Single Leg Bridge (Good for glutes)

  • Lay with back on the floor, feet flat and knees bent, arms on the floor for stabilization.
  • Raise right leg up off the floor.
  • Pressing your left heel into the floor, lift your pelvis up, keeping your body in a bridge position.
  • Slowly lower your body to the floor and repeat 12-15 reps on each side.

Lateral Leg Raise (Good for hips and glutes)

  • Lay on your right side with your legs extended out and stacked one atop the other.  Head can be supported with hand.
  • Engage your left glute muscles and slowly lift up your leg keeping your foot in a neutral position.
  • Lower leg to starting position. Do 12 reps. Repeat on other side. May use a resistance band for higher intensity.

Plank (Good for core strength)

  • Begin in push up position and lower down to your forearms, making sure shoulders are over elbows and palms are flat on the floor.
  • Make a straight line from your head to your heels, hold this position for 20-60 seconds.

Side Plank (Good for core strength)

  • Place your right elbow on the ground.
  • Extend both legs out so that your body is in one straight line, balancing on the outside edge of your right foot.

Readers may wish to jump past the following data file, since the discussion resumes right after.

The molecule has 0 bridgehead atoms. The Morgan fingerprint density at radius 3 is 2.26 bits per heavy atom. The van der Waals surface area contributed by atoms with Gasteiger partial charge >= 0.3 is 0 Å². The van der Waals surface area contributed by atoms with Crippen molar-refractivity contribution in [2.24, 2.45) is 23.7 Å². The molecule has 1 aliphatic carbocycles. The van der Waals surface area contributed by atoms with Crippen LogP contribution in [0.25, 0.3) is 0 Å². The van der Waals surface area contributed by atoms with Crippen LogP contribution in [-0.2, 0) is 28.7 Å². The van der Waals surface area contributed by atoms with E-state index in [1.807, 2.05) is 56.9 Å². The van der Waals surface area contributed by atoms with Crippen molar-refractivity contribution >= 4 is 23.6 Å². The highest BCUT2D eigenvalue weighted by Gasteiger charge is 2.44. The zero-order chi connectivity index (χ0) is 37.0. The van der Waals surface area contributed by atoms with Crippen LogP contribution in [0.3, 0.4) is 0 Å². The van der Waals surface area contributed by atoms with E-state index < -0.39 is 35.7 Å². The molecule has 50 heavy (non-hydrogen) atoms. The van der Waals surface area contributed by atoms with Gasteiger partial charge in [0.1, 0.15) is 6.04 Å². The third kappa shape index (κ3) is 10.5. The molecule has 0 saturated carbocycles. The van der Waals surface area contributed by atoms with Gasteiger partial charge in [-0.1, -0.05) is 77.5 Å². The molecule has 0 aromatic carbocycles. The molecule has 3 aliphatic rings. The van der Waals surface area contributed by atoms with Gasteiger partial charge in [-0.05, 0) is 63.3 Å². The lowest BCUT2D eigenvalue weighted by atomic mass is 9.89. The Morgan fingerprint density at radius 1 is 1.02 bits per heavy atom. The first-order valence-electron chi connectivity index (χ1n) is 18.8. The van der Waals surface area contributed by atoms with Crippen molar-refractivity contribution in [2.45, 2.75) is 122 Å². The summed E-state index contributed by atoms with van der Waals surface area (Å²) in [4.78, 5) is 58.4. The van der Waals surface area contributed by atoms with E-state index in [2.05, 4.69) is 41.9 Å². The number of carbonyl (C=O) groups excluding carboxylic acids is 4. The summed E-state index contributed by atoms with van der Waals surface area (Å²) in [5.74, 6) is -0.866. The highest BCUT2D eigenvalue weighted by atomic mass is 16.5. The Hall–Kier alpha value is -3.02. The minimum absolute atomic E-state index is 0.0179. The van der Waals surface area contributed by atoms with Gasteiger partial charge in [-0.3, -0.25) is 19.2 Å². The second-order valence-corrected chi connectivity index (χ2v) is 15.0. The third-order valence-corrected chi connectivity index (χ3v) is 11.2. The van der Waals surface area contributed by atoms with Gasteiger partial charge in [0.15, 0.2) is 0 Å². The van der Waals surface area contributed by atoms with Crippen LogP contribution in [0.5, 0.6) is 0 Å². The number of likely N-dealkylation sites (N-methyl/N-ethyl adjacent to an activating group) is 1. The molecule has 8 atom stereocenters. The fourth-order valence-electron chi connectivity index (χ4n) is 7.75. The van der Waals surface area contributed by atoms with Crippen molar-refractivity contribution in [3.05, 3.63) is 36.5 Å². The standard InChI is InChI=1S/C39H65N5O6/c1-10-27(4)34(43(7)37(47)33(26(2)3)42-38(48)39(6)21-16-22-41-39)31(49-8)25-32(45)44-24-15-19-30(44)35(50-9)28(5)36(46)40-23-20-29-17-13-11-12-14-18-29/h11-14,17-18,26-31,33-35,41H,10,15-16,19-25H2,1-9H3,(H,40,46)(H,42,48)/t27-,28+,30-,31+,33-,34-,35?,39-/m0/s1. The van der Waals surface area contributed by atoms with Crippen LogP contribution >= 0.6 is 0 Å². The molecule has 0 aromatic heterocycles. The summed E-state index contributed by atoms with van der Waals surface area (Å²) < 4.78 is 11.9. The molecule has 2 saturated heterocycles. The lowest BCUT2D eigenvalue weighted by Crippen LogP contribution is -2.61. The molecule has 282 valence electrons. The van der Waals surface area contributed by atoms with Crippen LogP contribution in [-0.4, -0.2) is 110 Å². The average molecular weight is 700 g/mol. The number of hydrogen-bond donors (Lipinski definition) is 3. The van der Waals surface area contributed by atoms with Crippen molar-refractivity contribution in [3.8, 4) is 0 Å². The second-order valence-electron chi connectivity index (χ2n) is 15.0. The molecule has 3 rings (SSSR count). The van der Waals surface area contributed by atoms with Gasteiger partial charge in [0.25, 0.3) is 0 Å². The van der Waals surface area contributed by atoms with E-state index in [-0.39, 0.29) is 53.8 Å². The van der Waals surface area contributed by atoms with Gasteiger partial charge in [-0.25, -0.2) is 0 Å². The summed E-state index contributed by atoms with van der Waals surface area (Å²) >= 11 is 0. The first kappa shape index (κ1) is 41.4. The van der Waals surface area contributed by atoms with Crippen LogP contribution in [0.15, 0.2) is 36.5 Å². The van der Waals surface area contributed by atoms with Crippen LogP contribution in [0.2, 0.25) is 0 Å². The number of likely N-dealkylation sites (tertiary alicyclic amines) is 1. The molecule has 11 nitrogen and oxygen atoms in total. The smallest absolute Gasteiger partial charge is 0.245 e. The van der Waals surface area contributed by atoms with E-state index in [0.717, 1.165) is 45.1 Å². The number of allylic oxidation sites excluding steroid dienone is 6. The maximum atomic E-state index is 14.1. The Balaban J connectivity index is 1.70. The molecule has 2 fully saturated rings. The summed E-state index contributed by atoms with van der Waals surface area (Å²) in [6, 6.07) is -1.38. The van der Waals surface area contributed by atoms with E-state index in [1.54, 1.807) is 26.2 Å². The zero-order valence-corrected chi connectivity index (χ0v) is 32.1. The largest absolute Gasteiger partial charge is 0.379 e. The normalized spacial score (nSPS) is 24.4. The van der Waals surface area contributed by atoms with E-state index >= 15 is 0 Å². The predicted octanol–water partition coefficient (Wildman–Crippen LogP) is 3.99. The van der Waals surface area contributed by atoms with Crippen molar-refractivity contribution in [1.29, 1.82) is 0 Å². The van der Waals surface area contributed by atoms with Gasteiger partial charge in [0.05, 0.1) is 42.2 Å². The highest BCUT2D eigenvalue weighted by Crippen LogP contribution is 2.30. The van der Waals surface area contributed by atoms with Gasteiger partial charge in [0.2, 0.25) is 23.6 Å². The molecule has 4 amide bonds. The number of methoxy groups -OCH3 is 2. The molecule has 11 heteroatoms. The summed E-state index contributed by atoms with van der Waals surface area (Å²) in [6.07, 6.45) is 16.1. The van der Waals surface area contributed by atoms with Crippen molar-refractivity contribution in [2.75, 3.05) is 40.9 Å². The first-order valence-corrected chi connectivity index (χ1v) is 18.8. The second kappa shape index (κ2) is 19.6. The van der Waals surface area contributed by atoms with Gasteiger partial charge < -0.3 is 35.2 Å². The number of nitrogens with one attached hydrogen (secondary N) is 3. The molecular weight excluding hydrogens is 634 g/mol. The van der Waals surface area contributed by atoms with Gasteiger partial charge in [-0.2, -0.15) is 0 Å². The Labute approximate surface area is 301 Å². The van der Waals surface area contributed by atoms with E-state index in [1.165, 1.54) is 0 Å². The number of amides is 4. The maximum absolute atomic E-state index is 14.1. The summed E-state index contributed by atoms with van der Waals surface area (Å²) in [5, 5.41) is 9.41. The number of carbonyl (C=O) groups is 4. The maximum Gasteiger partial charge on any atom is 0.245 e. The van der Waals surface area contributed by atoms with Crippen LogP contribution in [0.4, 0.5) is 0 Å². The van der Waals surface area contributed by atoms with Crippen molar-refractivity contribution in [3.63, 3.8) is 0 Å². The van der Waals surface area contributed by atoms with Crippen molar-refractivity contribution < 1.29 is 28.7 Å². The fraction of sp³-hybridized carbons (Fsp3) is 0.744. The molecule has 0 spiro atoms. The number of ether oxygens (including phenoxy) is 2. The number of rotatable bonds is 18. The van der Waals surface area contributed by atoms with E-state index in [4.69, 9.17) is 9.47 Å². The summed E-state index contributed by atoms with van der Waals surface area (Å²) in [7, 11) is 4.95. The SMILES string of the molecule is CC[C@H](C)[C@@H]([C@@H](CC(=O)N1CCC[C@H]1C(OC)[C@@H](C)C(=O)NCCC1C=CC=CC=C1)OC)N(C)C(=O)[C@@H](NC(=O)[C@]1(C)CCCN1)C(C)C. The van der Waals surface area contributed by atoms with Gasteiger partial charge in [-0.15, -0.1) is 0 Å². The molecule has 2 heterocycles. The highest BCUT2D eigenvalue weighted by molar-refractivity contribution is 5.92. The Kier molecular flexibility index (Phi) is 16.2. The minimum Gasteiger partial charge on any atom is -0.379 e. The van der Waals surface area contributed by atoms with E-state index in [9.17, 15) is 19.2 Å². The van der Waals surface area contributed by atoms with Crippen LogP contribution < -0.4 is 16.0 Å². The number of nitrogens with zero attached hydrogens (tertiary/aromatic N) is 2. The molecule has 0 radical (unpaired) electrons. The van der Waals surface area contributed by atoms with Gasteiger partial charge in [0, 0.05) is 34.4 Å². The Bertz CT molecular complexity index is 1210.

• Keep your waist up and lifted, and don’t sink into your bottom shoulder. Reach your left hand to the ceiling.
  • Hold for 20-60 seconds before repeating on left side.

And here are even more Injury Prevention Exercises and Tips from 4 of my running friends. Allie is too busy having fun in Italy to join us this month. Can you believe she didn’t invite us along? The nerve! 😉

Pin away so you have a stash of workouts on hand to keep running strong!

Three key moves for any runner from Sarah.

Prevent running injuries with these moves from RunFarGirl

Don’t forget the Donkey Kicks from Laura.

Injury Prevention for Runners

Go Around the World with Carly.

Injury Prevention for Runners - Fine Fit Day

Nellie has tips for preventing injuries.

Nellie's Injury Prevention Tips Graphic

Linking up with Wild Workout Wednesday and Running Coaches’ Corner this week.

What’s your favorite injury prevention tool or exercise?

Race Pace Workout

trail running happyfitmama

I think I caught race fever over the weekend.

With a ton of friends racing local 5k’s, the Maine Coast Half/Full Marathon(way to go Sarah and coaching client, Cindy!), Sugarloaf Marathon(way to go Kailey on your 2nd marathon!!), and one of my favorite races, Wallis Sands Half (Robin had a 12 minute PR!!), I felt the urge to register for all the races. And I can’t forget to give a High 5 to Allie for killing her Tri on Sunday (You raise me up Allie!) and my coaching client, Dawn, for scoring a huge pure and 2nd overall woman in her 1/2.